I grew up in Canada. Poverty, the way it exists in Cairo, is unheard of there. The "bad" parts of my home town would be luxurious compared to the way many people live in this city.
When poverty stares in through the window
I am sitting in a coffee shop in my neighbourhood. Near me are three upper-class Egyptian women complaining about a recent shopping trip to a Cairo mall. "So, they had, like, no haute couture - there were only all these crappy places - like Banana Republic - Ugh!" Outside, through the cafe window, a child in a tattered sweater and scraggily hair peers in with a packet of Kleenex in his hand, hoping to sell it off to someone walking out of the shop. He obviously hasn't washed his face in days, probably can't read or write, and is quite possibly living in some sort of Dickensian nightmare in which he will be beaten if he doesn't bring back the right amount of begging money at the end of the day.
I grew up in Canada. Poverty, the way it exists in Cairo, is unheard of there. The "bad" parts of my home town would be luxurious compared to the way many people live in this city. One of the biggest culture shocks of moving to Egypt has been getting used to seeing such poverty on a daily basis. Sadly, I have to confess, it has become "normal" to me now. The poverty is on a par with what I saw on a visit to Rwanda, but in a way worse because there is just so much of it. And it is not just the beggars or the homeless who haunt the streets asking for money or food. The poverty in this city includes the people who serve you: those who clean your home; serve you at the restaurant or at the cinema; the office boy at work who has a child in an incubator and a sick wife and can't make ends meet. It is disturbing that so many cases touch your life every day.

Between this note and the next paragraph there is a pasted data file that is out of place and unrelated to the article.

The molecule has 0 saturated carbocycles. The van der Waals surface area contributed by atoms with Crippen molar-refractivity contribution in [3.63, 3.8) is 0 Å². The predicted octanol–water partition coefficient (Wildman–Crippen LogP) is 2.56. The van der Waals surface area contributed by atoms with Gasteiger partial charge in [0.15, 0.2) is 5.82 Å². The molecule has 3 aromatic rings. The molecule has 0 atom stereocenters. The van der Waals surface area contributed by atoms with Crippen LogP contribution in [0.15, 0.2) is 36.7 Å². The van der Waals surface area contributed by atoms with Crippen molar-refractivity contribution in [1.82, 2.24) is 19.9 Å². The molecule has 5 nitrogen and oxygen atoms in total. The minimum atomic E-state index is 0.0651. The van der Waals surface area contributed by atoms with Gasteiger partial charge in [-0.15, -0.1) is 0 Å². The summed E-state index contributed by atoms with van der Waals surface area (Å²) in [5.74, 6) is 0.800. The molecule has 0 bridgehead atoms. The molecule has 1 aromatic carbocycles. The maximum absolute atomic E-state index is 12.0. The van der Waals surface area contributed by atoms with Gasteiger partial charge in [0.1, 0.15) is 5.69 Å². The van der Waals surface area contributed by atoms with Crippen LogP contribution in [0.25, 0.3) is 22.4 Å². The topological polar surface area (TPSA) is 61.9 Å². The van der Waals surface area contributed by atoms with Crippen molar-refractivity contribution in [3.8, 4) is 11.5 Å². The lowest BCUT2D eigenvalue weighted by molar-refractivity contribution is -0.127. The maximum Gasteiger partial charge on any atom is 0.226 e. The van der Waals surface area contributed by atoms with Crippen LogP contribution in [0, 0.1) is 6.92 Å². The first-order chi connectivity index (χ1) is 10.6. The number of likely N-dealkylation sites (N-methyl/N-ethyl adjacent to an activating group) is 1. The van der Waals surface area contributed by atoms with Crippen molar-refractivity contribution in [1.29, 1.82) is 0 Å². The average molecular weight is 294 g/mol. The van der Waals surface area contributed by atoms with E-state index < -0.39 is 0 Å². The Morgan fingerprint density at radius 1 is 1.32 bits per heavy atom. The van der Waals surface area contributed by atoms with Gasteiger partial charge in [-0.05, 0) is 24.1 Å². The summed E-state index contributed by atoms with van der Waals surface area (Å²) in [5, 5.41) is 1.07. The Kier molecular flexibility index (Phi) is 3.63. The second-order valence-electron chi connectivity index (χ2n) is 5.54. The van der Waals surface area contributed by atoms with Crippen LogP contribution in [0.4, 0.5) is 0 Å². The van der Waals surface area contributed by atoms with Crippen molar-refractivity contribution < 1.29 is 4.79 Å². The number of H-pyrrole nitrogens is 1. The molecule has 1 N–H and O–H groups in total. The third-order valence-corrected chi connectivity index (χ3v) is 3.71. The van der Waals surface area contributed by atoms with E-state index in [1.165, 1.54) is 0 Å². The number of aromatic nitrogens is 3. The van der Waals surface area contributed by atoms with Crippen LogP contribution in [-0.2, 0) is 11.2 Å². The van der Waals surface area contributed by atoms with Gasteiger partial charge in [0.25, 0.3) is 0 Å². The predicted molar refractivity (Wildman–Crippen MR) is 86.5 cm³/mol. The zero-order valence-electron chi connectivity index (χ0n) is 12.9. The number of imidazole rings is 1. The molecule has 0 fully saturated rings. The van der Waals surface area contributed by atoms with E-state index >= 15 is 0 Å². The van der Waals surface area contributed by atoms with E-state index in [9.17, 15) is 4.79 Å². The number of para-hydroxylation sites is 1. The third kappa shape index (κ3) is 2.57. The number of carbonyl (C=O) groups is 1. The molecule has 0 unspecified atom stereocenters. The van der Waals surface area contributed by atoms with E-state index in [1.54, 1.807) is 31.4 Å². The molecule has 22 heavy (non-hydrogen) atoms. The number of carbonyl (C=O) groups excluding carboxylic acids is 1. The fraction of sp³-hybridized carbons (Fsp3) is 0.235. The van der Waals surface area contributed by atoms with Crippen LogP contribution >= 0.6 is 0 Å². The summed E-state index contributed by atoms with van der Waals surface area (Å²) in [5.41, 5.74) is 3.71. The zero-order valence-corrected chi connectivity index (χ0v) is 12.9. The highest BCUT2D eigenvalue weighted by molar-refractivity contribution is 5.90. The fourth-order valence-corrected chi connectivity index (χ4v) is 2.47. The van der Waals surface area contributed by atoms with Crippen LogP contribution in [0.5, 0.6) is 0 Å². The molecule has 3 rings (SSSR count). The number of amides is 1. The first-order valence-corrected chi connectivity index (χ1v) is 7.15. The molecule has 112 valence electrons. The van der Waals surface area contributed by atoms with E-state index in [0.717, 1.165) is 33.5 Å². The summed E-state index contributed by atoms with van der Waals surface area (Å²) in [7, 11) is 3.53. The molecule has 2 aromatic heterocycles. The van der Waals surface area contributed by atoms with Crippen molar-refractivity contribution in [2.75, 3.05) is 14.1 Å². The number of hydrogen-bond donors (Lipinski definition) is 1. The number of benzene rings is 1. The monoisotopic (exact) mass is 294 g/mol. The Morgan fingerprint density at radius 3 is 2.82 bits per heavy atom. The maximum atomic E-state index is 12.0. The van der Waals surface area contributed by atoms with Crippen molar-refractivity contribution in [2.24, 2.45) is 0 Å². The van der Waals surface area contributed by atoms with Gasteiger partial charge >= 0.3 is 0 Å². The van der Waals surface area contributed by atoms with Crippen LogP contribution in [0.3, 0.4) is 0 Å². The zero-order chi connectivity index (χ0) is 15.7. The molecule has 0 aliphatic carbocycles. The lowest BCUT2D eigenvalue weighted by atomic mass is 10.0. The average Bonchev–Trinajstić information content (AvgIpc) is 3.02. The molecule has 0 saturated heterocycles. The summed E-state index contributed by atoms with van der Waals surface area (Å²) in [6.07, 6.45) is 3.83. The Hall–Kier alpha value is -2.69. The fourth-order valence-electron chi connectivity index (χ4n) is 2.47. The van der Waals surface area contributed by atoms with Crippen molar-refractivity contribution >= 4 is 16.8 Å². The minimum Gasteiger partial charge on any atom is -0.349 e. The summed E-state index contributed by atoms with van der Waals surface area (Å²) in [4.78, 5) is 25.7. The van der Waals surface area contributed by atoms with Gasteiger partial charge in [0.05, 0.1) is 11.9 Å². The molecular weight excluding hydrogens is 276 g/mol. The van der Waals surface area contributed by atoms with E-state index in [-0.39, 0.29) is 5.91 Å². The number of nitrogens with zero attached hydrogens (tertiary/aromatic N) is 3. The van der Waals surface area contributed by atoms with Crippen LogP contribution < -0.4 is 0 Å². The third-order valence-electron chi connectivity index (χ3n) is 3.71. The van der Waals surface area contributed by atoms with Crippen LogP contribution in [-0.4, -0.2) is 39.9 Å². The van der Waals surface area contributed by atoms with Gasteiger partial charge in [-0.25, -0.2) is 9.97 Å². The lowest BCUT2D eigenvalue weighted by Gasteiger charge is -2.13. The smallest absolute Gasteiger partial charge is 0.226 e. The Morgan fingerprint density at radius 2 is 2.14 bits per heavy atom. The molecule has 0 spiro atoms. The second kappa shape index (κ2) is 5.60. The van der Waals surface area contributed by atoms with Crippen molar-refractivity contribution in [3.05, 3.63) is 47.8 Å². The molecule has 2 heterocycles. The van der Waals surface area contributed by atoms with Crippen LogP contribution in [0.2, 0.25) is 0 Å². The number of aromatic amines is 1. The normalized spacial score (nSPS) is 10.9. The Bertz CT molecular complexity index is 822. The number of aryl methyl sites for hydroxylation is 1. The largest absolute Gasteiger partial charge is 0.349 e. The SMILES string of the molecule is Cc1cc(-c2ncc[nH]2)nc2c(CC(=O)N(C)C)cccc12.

Then there are the two million people living in the graveyards because they can't afford a home, the 70 per cent of the population who are illiterate, and the UN statistics that say 50 per cent of Egyptians live below the poverty line. When I first moved to Cairo, I had a cleaning lady who came once a week. I returned home one night to find my roommate a little shaken. That morning she had caught Um Ahmad, our cleaner, going through our rubbish bin. She had picked out a bag of very stale cookies and an old bottle of liquid hand soap with a drop left in the bottom. She asked my roommate if she could take them home. "Of course," she said, taken aback by such desperation. Um Ahmad, a divorced mother of four, used to travel an hour-and-a-half from the slum she lived in outside the city to clean homes for about US$6 (Dh22) a day.
So how do people cope with the fact that some have while others simply don't? Some will tell you: "Just don't think about it." Others may be more responsible and give away clothing, money and food to those who work for them. But at the end of the day, it is a fact of life that in Egypt how you fare in life, your luck and your fate, depend on who you are born to - something completely out of your hands.
What makes the poverty so stark in Egypt is the big disparity between the classes. With a very slim middle class, you are either really rich here, or very poor. Many try to make ends meet with dignity but will never become managers of companies or take high positions at universities or in government. Those jobs are reserved for people who can exercise nepotism and who know the right people. After three years living here, learning to deal with the poverty all around, I try to remember that this is not the normal way things should be - that hard work and not family name should bring success to individuals, and that, indeed, every small contribution can help.
Hadeel al Shalchi is a writer for the Associated Press, based in Cairo